Publication Date



International Journal of Molecular Sciences


A total of 3102 neurons were recorded before and following acute and chronic methylphenidate (MPD) administration. Acute MPD exposure elicits mainly increases in neuronal and behavioral activity in dose–response characteristics. The response to chronic MPD exposure, as compared to acute 0.6, 2.5, or 10.0 mg/kg MPD administration, elicits electrophysiological and behavioral sensitization in some animals and electrophysiological and behavioral tolerance in others when the neuronal recording evaluations were performed based on the animals’ behavioral responses, or amount of locomotor activity, to chronic MPD exposure. The majority of neurons recorded from those expressing behavioral sensitization responded to chronic MPD with further increases in firing rate as compared to the initial MPD responses. The majority of neurons recorded from animals expressing behavioral tolerance responded to chronic MPD with decreases in their firing rate as compared to the initial MPD exposures. Each of the six brain areas studied—the ventral tegmental area, locus coeruleus, dorsal raphe, nucleus accumbens, prefrontal cortex, and caudate nucleus (VTA, LC, DR, NAc, PFC, and CN)—responds significantly (p < 0.001) differently to MPD, suggesting that each one of the above brain areas exhibits different roles in the response to MPD. Moreover, this study demonstrates that it is essential to evaluate neuronal activity responses to psychostimulants based on the animals’ behavioral responses to acute and chronic effects of the drug from several brain areas simultaneously to obtain accurate information on each area’s role in response to the drug.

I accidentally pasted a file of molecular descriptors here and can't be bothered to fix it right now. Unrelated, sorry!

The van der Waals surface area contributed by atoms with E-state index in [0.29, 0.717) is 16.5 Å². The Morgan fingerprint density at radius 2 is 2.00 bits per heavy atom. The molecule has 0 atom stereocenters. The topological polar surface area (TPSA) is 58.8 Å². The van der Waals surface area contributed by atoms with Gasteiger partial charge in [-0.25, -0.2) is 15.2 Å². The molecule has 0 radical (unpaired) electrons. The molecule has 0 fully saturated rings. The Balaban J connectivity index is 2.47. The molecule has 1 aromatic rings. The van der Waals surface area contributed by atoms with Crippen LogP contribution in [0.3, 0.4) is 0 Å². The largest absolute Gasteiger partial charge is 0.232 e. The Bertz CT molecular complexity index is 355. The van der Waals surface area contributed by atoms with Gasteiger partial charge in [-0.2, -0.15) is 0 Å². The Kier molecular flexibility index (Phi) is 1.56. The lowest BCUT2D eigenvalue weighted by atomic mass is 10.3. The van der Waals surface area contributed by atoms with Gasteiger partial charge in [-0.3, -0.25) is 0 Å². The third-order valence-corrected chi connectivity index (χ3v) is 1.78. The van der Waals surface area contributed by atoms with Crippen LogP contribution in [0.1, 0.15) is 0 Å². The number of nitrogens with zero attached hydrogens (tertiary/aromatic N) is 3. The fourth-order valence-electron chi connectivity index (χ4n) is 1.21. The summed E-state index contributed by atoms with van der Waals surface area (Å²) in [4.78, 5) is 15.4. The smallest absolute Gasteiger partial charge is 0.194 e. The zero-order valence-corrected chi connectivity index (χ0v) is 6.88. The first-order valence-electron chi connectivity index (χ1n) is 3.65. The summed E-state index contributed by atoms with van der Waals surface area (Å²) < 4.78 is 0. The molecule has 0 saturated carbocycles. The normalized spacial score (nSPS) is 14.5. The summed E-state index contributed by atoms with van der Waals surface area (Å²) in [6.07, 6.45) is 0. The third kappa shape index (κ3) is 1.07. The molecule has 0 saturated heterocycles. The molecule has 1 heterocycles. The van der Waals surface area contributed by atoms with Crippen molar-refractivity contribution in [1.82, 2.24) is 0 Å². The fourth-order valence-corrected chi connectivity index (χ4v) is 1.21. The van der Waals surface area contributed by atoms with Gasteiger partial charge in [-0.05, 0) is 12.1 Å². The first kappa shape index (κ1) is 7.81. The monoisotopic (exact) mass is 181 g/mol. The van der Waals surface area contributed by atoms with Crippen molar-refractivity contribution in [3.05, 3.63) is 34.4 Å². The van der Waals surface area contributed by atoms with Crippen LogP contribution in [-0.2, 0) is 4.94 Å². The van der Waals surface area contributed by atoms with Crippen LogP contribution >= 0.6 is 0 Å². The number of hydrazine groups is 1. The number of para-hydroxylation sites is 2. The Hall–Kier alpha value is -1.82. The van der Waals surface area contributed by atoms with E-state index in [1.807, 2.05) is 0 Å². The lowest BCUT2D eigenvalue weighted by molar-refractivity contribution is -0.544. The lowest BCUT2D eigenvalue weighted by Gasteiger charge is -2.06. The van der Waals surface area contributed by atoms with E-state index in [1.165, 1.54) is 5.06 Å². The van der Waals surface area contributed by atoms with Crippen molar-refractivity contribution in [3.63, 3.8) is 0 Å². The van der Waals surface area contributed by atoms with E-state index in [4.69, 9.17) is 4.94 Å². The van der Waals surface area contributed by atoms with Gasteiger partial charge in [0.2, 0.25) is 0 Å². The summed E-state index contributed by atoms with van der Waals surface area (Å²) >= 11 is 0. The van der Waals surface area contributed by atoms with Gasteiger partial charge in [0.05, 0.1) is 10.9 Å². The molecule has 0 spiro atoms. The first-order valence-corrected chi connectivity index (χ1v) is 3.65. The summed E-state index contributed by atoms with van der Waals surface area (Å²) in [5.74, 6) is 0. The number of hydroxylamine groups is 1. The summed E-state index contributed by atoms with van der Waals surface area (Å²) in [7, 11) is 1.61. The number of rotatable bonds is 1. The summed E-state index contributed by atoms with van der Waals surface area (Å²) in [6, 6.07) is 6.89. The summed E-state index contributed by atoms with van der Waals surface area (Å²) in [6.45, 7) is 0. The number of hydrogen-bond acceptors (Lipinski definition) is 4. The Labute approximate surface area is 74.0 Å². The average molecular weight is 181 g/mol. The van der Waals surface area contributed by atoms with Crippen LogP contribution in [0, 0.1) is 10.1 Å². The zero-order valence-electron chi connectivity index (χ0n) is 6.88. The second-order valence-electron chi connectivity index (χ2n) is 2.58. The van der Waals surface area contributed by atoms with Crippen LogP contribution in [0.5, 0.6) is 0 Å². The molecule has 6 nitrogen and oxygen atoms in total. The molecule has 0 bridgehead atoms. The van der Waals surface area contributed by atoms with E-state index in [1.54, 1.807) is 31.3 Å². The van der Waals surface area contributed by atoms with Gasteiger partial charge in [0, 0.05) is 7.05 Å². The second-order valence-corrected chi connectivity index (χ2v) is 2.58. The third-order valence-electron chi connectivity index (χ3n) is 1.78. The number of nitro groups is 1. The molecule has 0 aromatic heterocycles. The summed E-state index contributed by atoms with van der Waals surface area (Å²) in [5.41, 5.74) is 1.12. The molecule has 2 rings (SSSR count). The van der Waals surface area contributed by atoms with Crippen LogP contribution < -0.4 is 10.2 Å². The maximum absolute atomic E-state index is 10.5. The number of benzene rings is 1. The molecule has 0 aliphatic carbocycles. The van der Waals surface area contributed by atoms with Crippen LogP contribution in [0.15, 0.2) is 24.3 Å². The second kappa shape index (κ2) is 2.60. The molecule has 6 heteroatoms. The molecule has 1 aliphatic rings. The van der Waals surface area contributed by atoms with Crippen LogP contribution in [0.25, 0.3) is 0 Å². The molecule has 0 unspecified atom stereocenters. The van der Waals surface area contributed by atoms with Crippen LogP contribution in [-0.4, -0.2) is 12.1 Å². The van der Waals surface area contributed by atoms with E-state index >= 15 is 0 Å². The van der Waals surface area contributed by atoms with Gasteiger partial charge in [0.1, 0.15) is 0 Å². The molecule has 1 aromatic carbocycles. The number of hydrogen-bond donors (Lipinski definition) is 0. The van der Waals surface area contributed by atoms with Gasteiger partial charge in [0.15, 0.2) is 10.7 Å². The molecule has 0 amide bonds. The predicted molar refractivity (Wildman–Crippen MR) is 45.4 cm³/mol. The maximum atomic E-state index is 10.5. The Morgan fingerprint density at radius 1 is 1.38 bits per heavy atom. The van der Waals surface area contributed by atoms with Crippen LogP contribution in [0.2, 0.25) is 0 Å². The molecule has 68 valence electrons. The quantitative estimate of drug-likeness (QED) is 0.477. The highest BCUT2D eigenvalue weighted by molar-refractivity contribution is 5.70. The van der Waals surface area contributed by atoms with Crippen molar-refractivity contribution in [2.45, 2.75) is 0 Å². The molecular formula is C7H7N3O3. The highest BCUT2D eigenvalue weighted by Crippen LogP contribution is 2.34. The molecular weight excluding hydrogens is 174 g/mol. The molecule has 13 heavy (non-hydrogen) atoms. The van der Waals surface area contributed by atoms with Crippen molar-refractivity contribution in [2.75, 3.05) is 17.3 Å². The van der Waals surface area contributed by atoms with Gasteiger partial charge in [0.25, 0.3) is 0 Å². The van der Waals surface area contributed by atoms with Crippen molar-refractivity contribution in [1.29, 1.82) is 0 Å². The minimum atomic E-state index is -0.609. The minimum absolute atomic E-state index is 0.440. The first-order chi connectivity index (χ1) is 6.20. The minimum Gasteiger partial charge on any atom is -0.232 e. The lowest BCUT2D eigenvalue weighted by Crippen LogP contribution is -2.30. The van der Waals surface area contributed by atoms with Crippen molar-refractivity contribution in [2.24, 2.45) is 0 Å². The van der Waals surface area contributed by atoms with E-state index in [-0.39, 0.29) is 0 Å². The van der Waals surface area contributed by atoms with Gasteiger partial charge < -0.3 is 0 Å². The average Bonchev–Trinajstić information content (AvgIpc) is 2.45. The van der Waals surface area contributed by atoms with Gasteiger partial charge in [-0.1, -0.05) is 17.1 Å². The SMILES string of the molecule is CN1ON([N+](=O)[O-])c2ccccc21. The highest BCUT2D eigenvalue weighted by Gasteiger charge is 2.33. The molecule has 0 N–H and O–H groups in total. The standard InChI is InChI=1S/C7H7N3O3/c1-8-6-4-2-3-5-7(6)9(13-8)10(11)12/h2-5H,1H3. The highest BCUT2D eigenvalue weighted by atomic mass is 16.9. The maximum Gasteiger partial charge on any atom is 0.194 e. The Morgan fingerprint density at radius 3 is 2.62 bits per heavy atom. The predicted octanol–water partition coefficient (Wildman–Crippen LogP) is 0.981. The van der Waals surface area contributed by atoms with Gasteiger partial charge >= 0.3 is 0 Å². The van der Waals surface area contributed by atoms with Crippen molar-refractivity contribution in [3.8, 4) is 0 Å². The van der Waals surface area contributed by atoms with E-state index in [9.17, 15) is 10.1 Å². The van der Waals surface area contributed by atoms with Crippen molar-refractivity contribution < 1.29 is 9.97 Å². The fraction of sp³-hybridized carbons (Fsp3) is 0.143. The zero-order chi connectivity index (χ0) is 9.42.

Animals, Methylphenidate, Prefrontal Cortex, Rats, Neurons, Caudate Nucleus, Male, Ventral Tegmental Area, Nucleus Accumbens, Behavior, Animal, Locus Coeruleus, Rats, Sprague-Dawley, Dorsal Raphe Nucleus, Central Nervous System Stimulants, methylphenidate, behavior, neuronal recording, VTA, LC, DR, NAc, CN, PFC



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